The 26th edition of the spoof scientific Ig Nobel prize ceremony was held last night at Harvard University. Winners include a study on the effects of wearing polyester on the sex life of rats, an assessment of the perceived personalities of rocks, and a “scientist” who spent three days being a goat in the Swiss Alps.

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Air Next: How A Crypto Scam Collapsed On A Single Spelling Mistake

It is today a proven fraud, nailed by the French stock market watchdog: Air Next resorted to a full range of dubious practices to raise money but the simplest of errors exposed the scam and limited the damage to investors.

Sky is the crypto limit

Laurence Boisseau

PARIS — Air Next promised to use blockchain technology to revolutionize passenger transport. Should we have read something into its name? In fact, the company was talking a lot of hot air from the start. Air Next turned out to be a scam, with a fake website, false identities, fake criminal records, counterfeited bank certificates, aggressive marketing … real crooks. Thirty-five employees recruited over the summer ranked among its victims, not to mention the few investors who put money in the business.

Maud (not her real name) had always dreamed of working in a start-up. In July, she spotted an ad on Linkedin and was interviewed by videoconference — hardly unusual in the era of COVID and teleworking. She was hired very quickly and signed a permanent work contract. She resigned from her old job, happy to get started on a new adventure.

Others like Maud fell for the bait. At least ten senior managers, coming from major airlines, airports, large French and American corporations, a former police officer … all firmly believed in this project. Some quit their jobs to join; some French expats even made their way back to France.

Share capital of one billion 

The story began last February, when Air Next registered with the Paris Commercial Court. The new company stated it was developing an application that would allow the purchase of airline tickets by using cryptocurrency, at unbeatable prices and with an automatic guarantee in case of cancellation or delay, via a "smart contract" system (a computer protocol that facilitates, verifies and oversees the handling of a contract).

The firm declared a share capital of one billion euros, with offices under construction at 50, Avenue des Champs Elysées, and a president, Philippe Vincent ... which was probably a usurped identity.

Last summer, Air Next started recruiting. The company also wanted to raise money to have the assets on hand to allow passenger compensation. It organized a fundraiser using an ICO, or "Initial Coin Offering", via the issuance of digital tokens, transacted in cryptocurrencies through the blockchain.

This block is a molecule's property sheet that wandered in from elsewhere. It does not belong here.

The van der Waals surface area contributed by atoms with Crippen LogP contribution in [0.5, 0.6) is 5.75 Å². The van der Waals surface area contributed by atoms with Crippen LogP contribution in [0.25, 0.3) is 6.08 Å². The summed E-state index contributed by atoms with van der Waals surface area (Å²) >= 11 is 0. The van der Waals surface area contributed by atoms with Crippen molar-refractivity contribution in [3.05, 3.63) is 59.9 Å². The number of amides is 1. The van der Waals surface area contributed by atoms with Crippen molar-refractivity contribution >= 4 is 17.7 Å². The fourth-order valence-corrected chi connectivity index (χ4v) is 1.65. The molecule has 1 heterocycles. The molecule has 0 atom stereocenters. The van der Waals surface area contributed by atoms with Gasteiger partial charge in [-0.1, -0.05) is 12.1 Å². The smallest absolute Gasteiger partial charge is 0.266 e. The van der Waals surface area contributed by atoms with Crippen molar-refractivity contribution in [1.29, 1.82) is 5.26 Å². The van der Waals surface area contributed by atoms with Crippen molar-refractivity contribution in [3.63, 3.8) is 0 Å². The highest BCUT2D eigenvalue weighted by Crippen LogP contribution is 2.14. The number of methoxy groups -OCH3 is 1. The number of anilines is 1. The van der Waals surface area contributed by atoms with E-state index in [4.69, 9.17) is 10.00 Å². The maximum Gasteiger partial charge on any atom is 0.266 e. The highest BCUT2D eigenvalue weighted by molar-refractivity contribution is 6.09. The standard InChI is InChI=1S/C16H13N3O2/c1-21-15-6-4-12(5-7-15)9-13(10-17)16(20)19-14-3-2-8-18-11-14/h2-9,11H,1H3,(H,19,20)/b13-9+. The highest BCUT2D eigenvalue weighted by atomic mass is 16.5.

While nothing obliged him to do so, the company owner went as far as setting up a file with the AMF, France's stock market regulator which oversees this type of transaction. Seeking the market regulator stamp is optional, but when issued, it gives guarantees to those buying tokens.

screenshot of the typo that revealed the Air Next scam

The infamous typo that brought the Air Next scam down

compta online

Raising Initial Coin Offering 

Then, on Sept. 30, the AMF issued an alert, by way of a press release, on the risks of fraud associated with the ICO, as it suspected some documents to be forgeries. A few hours before that, Air Next had just brought forward by several days the date of its tokens pre-sale.

For employees of the new company, it was a brutal wake-up call. They quickly understood that they had been duped, that they'd bet on the proverbial house of cards. On the investor side, the CEO didn't get beyond an initial fundraising of 150,000 euros. He was hoping to raise millions, but despite his failure, he didn't lose confidence. Challenged by one of his employees on Telegram, he admitted that "many documents provided were false", that "an error cost the life of this project."

What was the "error" he was referring to? A typo in the name of the would-be bank backing the startup. A very small one, at the bottom of the page of the false bank certificate, where the name "Edmond de Rothschild" is misspelled "Edemond".

Finding culprits 

Before the AMF's public alert, websites specializing in crypto-assets had already noted certain inconsistencies. The company had declared a share capital of 1 billion euros, which is an enormous amount. Air Next's CEO also boasted about having discovered bitcoin at a time when only a few geeks knew about cryptocurrency.

Employees and investors filed a complaint. Failing to find the general manager, Julien Leclerc — which might also be a fake name — they started looking for other culprits. They believe that if the Paris Commercial Court hadn't registered the company, no one would have been defrauded.

Beyond the handful of victims, this case is a plea for the implementation of more secure procedures, in an increasingly digital world, particularly following the pandemic. The much touted ICO market is itself a victim, and may find it hard to recover.